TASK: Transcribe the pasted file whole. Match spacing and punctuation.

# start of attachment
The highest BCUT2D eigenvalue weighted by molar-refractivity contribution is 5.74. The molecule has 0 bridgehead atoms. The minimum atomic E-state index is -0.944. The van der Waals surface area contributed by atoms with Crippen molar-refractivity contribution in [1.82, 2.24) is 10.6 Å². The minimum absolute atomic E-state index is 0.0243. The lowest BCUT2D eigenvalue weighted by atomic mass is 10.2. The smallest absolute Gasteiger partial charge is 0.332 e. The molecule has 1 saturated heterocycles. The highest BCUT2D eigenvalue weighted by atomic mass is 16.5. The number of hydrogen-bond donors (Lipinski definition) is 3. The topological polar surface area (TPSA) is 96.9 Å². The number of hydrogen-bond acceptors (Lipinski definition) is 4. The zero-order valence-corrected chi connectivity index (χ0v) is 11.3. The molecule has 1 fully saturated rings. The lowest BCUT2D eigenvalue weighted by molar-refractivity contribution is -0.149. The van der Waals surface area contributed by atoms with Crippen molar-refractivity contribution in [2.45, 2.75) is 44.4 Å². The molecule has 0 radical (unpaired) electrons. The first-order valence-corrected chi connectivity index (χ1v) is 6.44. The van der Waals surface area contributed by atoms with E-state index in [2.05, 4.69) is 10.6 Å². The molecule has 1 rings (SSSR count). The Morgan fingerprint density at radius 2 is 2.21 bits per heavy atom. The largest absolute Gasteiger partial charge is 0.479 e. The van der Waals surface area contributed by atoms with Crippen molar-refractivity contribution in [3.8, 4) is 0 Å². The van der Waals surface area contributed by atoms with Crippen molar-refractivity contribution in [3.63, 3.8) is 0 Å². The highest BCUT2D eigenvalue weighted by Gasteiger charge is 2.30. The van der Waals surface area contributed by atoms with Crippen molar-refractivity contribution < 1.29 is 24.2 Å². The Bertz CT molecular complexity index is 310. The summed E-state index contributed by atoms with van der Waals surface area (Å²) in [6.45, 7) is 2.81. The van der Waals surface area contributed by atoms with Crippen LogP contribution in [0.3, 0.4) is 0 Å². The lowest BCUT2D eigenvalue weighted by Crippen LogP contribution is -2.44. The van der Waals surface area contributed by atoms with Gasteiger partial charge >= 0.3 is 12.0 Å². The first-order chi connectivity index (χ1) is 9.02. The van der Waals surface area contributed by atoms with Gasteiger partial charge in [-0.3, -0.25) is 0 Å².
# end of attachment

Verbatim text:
The highest BCUT2D eigenvalue weighted by molar-refractivity contribution is 5.74. The molecule has 0 bridgehead atoms. The minimum atomic E-state index is -0.944. The van der Waals surface area contributed by atoms with Crippen molar-refractivity contribution in [1.82, 2.24) is 10.6 Å². The minimum absolute atomic E-state index is 0.0243. The lowest BCUT2D eigenvalue weighted by atomic mass is 10.2. The smallest absolute Gasteiger partial charge is 0.332 e. The molecule has 1 saturated heterocycles. The highest BCUT2D eigenvalue weighted by atomic mass is 16.5. The number of hydrogen-bond donors (Lipinski definition) is 3. The topological polar surface area (TPSA) is 96.9 Å². The number of hydrogen-bond acceptors (Lipinski definition) is 4. The zero-order valence-corrected chi connectivity index (χ0v) is 11.3. The molecule has 1 fully saturated rings. The lowest BCUT2D eigenvalue weighted by molar-refractivity contribution is -0.149. The van der Waals surface area contributed by atoms with Crippen molar-refractivity contribution in [2.45, 2.75) is 44.4 Å². The molecule has 0 radical (unpaired) electrons. The first-order valence-corrected chi connectivity index (χ1v) is 6.44. The van der Waals surface area contributed by atoms with E-state index in [2.05, 4.69) is 10.6 Å². The molecule has 1 rings (SSSR count). The Morgan fingerprint density at radius 2 is 2.21 bits per heavy atom. The largest absolute Gasteiger partial charge is 0.479 e. The van der Waals surface area contributed by atoms with Crippen molar-refractivity contribution in [3.8, 4) is 0 Å². The van der Waals surface area contributed by atoms with Crippen molar-refractivity contribution in [3.63, 3.8) is 0 Å². The highest BCUT2D eigenvalue weighted by Gasteiger charge is 2.30. The van der Waals surface area contributed by atoms with Crippen molar-refractivity contribution < 1.29 is 24.2 Å². The Bertz CT molecular complexity index is 310. The summed E-state index contributed by atoms with van der Waals surface area (Å²) in [6.45, 7) is 2.81. The van der Waals surface area contributed by atoms with Crippen LogP contribution in [0.3, 0.4) is 0 Å². The lowest BCUT2D eigenvalue weighted by Crippen LogP contribution is -2.44. The van der Waals surface area contributed by atoms with Gasteiger partial charge >= 0.3 is 12.0 Å². The first-order chi connectivity index (χ1) is 9.02. The van der Waals surface area contributed by atoms with Gasteiger partial charge in [-0.3, -0.25) is 0 Å².